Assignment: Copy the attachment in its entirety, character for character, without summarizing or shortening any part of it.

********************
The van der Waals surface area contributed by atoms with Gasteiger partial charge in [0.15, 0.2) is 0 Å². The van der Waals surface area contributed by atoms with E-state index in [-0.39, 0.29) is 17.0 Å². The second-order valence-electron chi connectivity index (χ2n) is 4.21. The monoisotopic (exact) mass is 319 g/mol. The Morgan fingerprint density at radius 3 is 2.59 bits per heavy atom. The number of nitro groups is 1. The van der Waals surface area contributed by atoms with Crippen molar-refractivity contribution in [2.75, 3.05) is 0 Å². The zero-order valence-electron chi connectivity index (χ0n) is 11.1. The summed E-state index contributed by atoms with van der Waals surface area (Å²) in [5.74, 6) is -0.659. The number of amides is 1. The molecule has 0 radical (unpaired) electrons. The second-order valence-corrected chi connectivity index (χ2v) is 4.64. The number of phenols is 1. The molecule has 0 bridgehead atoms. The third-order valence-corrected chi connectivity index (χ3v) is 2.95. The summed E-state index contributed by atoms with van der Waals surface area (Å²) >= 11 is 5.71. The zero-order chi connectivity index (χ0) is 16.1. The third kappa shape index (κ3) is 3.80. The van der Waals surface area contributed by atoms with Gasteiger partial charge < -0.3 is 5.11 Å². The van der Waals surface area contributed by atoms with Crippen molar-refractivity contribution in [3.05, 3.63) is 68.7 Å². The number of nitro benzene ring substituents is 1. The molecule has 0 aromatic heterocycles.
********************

The van der Waals surface area contributed by atoms with Gasteiger partial charge in [0.15, 0.2) is 0 Å². The van der Waals surface area contributed by atoms with E-state index in [-0.39, 0.29) is 17.0 Å². The second-order valence-electron chi connectivity index (χ2n) is 4.21. The monoisotopic (exact) mass is 319 g/mol. The Morgan fingerprint density at radius 3 is 2.59 bits per heavy atom. The number of nitro groups is 1. The van der Waals surface area contributed by atoms with Crippen molar-refractivity contribution in [2.75, 3.05) is 0 Å². The zero-order valence-electron chi connectivity index (χ0n) is 11.1. The summed E-state index contributed by atoms with van der Waals surface area (Å²) in [5.74, 6) is -0.659. The number of amides is 1. The molecule has 0 radical (unpaired) electrons. The second-order valence-corrected chi connectivity index (χ2v) is 4.64. The number of phenols is 1. The molecule has 0 bridgehead atoms. The third-order valence-corrected chi connectivity index (χ3v) is 2.95. The summed E-state index contributed by atoms with van der Waals surface area (Å²) >= 11 is 5.71. The zero-order chi connectivity index (χ0) is 16.1. The third kappa shape index (κ3) is 3.80. The van der Waals surface area contributed by atoms with Gasteiger partial charge < -0.3 is 5.11 Å². The van der Waals surface area contributed by atoms with Crippen molar-refractivity contribution in [3.05, 3.63) is 68.7 Å². The number of nitro benzene ring substituents is 1. The molecule has 0 aromatic heterocycles.